I’ve been writing and talking about the Matsumoku Electras/Westones/Arias/Skylarks and the Golden Era of Japanese guitar-building quite a bit lately. In a way, it was a lot like the age of the dinosaurs; in the relatively short period between 1975 and 1986, the guitars became vastly more specialized, complex, and expensive. The earliest “Uncle Mat” guitars were Les Paul copies; the final ones arrived in a bewildering variety of colors, shapes, capabilities, and tonal possibilities. Then the meteor hit.
Among the spiky and multi-featured Cretaceous Matsumokus of 1986, the final-production Westone Spectrum FX, demoed above by my friend “Proendorser Mike”, is the Tyrannosaurus Rex.
That’s a photo of the Spectrum FX my man ultra sonic picked up for me in St. Louis last night. I’ll have to make a drive to St. Louis to get it, but that’s a small price to pay for an example like this. It’s a second-generation Spectrum FX. The first-generation FX was basically an Electra X199; a sleek, set-neck super-Strat with eighteen different pickup combinations, a deep-bend-optimized tremolo, and the highest grade of workmanship Matsumoku could bring to the table. When St. Louis Music decided to use the “Westone”, rather than the “Electra” name, for their US-market guitars, the X199 simply became the Spectrum FX.
In 1986, however, Matsumoku added the “heel-less” construction that had proven popular in the Electra X935 “Endorser”, only with an even deeper cut.
There’s something almost too perfect and evolved about the Spectrum FX. It doesn’t have a sharp edge on it anywhere. It can accurately re-create almost any electric guitar tone you’d want; for a cover band, it would be invaluable. There’s a lot of magnet under the strings, which isn’t great for sustain, but the solid maple body and neck go some way to bring that back. It can perform Vai-style bends without difficulty but it can also imitate Page’s Les Paul. Or Page’s Telecaster. It’s such a brilliant tool for the purpose, and it sold for a reasonable price: $499 in 1985, which would be $1050 today. The equivalent modern guitar would be an Ibanez S5470 Prestige, which costs $1999.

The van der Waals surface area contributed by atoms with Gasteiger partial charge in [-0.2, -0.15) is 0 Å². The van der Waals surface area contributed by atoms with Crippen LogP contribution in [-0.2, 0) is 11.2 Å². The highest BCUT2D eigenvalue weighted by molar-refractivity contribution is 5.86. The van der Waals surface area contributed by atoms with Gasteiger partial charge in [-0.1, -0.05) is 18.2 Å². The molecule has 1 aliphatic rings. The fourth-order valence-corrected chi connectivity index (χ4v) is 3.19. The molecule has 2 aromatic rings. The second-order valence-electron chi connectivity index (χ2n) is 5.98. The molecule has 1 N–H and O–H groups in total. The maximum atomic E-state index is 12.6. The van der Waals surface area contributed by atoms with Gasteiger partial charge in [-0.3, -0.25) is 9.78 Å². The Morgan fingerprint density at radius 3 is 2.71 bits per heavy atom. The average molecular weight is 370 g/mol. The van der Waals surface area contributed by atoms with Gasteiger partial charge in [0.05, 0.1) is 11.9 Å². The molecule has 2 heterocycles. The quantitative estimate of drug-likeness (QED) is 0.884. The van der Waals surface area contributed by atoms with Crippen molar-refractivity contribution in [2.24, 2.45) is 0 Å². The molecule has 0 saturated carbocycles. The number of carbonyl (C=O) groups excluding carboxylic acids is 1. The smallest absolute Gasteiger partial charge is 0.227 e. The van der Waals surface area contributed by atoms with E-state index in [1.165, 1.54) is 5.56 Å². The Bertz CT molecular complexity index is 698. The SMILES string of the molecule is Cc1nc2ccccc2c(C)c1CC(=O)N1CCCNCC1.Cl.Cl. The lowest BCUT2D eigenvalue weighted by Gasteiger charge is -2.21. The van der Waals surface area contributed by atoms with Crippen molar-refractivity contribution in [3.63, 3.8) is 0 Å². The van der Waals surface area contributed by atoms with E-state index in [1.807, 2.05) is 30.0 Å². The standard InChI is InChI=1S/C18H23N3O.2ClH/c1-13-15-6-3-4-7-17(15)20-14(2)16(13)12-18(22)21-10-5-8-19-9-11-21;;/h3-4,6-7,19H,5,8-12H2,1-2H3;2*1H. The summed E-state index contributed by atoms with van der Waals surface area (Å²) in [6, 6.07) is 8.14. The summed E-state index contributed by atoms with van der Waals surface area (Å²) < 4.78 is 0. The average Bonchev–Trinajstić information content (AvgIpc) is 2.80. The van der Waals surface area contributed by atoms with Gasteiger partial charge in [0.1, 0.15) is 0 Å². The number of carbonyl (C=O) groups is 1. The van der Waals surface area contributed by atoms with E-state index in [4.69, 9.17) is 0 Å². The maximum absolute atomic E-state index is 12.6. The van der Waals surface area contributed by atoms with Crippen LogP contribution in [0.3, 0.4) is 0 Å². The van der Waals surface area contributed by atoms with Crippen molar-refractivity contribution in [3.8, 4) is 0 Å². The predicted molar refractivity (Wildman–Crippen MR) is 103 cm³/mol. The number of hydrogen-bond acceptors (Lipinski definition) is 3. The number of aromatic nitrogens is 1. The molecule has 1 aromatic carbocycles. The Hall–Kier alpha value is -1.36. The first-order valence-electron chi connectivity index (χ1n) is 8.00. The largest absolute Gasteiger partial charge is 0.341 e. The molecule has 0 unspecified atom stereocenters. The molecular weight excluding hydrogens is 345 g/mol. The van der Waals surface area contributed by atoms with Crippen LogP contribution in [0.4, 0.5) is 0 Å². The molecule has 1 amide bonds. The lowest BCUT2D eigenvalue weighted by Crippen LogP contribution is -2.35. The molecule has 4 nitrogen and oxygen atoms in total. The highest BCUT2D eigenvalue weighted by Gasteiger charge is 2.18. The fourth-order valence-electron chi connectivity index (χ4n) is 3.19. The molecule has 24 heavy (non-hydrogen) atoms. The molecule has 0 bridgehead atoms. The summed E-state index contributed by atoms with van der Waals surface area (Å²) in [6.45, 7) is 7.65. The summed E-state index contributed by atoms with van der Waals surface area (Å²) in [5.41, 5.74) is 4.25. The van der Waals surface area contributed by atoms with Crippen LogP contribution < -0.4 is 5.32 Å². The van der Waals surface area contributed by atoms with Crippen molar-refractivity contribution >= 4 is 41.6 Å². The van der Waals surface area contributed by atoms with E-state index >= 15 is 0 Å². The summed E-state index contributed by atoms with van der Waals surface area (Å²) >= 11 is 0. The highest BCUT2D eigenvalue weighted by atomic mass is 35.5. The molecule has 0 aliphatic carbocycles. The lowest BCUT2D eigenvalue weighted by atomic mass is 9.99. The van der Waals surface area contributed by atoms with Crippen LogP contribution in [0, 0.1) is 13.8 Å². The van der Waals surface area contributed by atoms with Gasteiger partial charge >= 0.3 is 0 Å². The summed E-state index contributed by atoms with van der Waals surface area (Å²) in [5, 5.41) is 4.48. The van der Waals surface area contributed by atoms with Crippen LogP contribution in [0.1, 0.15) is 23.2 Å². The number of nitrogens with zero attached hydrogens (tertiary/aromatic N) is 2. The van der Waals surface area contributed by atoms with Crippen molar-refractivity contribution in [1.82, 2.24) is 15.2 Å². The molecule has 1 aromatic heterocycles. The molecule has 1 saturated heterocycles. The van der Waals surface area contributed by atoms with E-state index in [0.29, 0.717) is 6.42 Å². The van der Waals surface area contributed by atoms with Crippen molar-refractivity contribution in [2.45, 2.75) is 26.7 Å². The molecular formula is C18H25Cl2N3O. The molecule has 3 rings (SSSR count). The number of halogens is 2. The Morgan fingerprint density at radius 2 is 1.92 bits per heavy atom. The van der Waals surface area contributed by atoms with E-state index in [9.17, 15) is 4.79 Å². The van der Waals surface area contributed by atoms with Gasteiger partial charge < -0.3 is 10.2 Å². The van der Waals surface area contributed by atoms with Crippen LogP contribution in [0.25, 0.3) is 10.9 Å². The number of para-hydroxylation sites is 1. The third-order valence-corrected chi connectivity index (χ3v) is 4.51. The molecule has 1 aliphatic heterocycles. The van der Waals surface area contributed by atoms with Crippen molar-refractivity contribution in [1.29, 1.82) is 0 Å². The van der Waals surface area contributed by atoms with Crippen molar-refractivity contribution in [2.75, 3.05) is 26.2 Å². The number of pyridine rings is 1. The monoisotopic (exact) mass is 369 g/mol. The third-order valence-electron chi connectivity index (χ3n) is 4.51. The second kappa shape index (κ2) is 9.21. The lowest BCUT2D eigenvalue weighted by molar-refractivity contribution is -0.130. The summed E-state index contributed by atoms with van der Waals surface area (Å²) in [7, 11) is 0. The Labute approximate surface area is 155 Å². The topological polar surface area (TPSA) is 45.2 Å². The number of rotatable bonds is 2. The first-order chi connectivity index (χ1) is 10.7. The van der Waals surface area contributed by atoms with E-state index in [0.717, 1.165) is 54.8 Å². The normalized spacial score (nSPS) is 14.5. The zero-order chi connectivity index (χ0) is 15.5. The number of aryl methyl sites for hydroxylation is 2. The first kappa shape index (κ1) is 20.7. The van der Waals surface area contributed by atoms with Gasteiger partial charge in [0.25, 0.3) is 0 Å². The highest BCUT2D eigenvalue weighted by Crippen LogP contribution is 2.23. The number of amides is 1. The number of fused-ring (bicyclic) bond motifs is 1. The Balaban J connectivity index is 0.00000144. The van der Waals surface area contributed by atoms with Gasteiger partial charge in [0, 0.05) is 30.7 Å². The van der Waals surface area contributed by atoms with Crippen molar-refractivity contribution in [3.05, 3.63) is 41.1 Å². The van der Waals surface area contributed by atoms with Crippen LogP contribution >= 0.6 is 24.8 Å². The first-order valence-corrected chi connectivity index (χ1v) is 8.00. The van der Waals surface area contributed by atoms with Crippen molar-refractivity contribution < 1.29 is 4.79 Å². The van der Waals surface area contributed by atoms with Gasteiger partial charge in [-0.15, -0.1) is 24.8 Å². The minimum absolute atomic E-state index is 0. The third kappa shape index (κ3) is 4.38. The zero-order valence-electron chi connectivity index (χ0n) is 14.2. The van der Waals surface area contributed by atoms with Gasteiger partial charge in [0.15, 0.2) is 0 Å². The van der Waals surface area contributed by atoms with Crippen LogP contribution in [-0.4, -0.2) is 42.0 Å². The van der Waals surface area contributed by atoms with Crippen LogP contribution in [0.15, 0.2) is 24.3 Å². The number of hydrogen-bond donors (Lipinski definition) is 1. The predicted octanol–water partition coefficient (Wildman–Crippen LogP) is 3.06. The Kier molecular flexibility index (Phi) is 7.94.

The comet that killed this tone tyrannosaur was financial. As the yen climbed sharply in 1985 and 1986, from 238 per dollar to 168, the price of the Spectrum FX climbed as well. My 1986 Spectrum FX in Candy Red sold for $699, about $1450 in today’s money. That’s a 50% price bump in twelve months. The market didn’t take it well. In 1987, Westone production for St. Louis Music was moved to Korea. The Matsumoku plant acquired the Westone name for European sales and continued to supply them until 1990 or so before shutting down. The giants no longer walked the earth.
Matsumoku’s loss was Fender’s gain. The Corona plant opened in 1986 and all of a sudden you could buy an American-made Stratocaster for the same price as a bolt-neck Westone Spectrum LX. Japanese electric guitars are a rare curiosity in the US nowadays; domestic manufacturers hold the high ground, China vomits out a stream of junk at the $699 price point and below, Korea makes a few Gretsches and whatnot. It’s interesting to think what might have been had the yen not skyrocketed. Would Fender and Gibson have had their renaissance? Would we have much of an American guitar industry left today, or would the American guitar manufacturers have suffered the fate of their automotive counterparts?
A postscript to this story: Today, the vast majority of Heritage guitars, and a significant amount of Gibson and PRS production, are shipped to Japan. The Japanese love American guitars and they saw the yen’s climb as a chance to have the Les Paul or ES-335 they’d wanted all along. They are active buyers, collectors, and participants on American guitar forums. But when it comes to Matsumoku collecting, they’re silent. “Uncle Mat” was a prophet without honor in his homeland, or so it would appear.